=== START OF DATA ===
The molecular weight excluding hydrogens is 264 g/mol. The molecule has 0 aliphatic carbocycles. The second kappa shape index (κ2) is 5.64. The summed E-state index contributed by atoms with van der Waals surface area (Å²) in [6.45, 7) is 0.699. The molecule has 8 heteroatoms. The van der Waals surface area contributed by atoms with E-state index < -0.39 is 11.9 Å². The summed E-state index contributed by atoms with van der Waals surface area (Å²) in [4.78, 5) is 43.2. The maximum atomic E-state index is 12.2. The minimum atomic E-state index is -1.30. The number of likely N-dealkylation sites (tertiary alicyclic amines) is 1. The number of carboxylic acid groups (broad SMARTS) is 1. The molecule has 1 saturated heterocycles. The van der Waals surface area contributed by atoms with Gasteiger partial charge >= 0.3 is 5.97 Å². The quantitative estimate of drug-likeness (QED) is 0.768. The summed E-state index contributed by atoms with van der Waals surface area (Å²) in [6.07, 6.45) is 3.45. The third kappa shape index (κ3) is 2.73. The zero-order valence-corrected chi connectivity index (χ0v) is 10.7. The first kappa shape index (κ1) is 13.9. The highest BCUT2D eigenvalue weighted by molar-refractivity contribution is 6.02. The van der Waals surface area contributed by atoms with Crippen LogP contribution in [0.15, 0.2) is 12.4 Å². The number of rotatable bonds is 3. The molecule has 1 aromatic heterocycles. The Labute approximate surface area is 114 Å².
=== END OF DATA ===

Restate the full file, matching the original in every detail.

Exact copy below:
The molecular weight excluding hydrogens is 264 g/mol. The molecule has 0 aliphatic carbocycles. The second kappa shape index (κ2) is 5.64. The summed E-state index contributed by atoms with van der Waals surface area (Å²) in [6.45, 7) is 0.699. The molecule has 8 heteroatoms. The van der Waals surface area contributed by atoms with E-state index < -0.39 is 11.9 Å². The summed E-state index contributed by atoms with van der Waals surface area (Å²) in [4.78, 5) is 43.2. The maximum atomic E-state index is 12.2. The minimum atomic E-state index is -1.30. The number of likely N-dealkylation sites (tertiary alicyclic amines) is 1. The number of carboxylic acid groups (broad SMARTS) is 1. The molecule has 1 saturated heterocycles. The van der Waals surface area contributed by atoms with Gasteiger partial charge >= 0.3 is 5.97 Å². The quantitative estimate of drug-likeness (QED) is 0.768. The summed E-state index contributed by atoms with van der Waals surface area (Å²) in [6.07, 6.45) is 3.45. The third kappa shape index (κ3) is 2.73. The zero-order valence-corrected chi connectivity index (χ0v) is 10.7. The first kappa shape index (κ1) is 13.9. The highest BCUT2D eigenvalue weighted by molar-refractivity contribution is 6.02. The van der Waals surface area contributed by atoms with Crippen LogP contribution in [0.15, 0.2) is 12.4 Å². The number of rotatable bonds is 3. The molecule has 1 aromatic heterocycles. The Labute approximate surface area is 114 Å².